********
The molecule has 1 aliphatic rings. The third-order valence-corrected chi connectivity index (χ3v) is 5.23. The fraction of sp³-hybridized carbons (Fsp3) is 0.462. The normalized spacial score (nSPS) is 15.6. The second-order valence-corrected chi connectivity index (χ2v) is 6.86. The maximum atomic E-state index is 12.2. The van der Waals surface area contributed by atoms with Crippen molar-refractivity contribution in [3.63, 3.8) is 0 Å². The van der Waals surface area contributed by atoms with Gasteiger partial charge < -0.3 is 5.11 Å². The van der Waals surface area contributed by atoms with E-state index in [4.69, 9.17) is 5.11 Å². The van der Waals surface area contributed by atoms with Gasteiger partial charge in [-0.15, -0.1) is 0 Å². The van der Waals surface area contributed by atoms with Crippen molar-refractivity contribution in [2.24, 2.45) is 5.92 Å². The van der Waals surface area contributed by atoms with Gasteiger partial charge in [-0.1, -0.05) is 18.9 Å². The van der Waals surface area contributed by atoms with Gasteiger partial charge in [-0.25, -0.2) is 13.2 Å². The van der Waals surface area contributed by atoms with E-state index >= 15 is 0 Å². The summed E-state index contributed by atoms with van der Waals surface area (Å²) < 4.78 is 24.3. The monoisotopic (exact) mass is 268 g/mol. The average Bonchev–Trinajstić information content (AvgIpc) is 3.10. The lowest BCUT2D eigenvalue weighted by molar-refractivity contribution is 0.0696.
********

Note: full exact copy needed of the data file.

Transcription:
The molecule has 1 aliphatic rings. The third-order valence-corrected chi connectivity index (χ3v) is 5.23. The fraction of sp³-hybridized carbons (Fsp3) is 0.462. The normalized spacial score (nSPS) is 15.6. The second-order valence-corrected chi connectivity index (χ2v) is 6.86. The maximum atomic E-state index is 12.2. The van der Waals surface area contributed by atoms with Crippen molar-refractivity contribution in [3.63, 3.8) is 0 Å². The van der Waals surface area contributed by atoms with Gasteiger partial charge < -0.3 is 5.11 Å². The van der Waals surface area contributed by atoms with E-state index in [4.69, 9.17) is 5.11 Å². The van der Waals surface area contributed by atoms with Gasteiger partial charge in [-0.15, -0.1) is 0 Å². The van der Waals surface area contributed by atoms with Crippen molar-refractivity contribution in [2.24, 2.45) is 5.92 Å². The van der Waals surface area contributed by atoms with Gasteiger partial charge in [-0.1, -0.05) is 18.9 Å². The van der Waals surface area contributed by atoms with Gasteiger partial charge in [-0.25, -0.2) is 13.2 Å². The van der Waals surface area contributed by atoms with E-state index >= 15 is 0 Å². The summed E-state index contributed by atoms with van der Waals surface area (Å²) < 4.78 is 24.3. The monoisotopic (exact) mass is 268 g/mol. The average Bonchev–Trinajstić information content (AvgIpc) is 3.10. The lowest BCUT2D eigenvalue weighted by molar-refractivity contribution is 0.0696.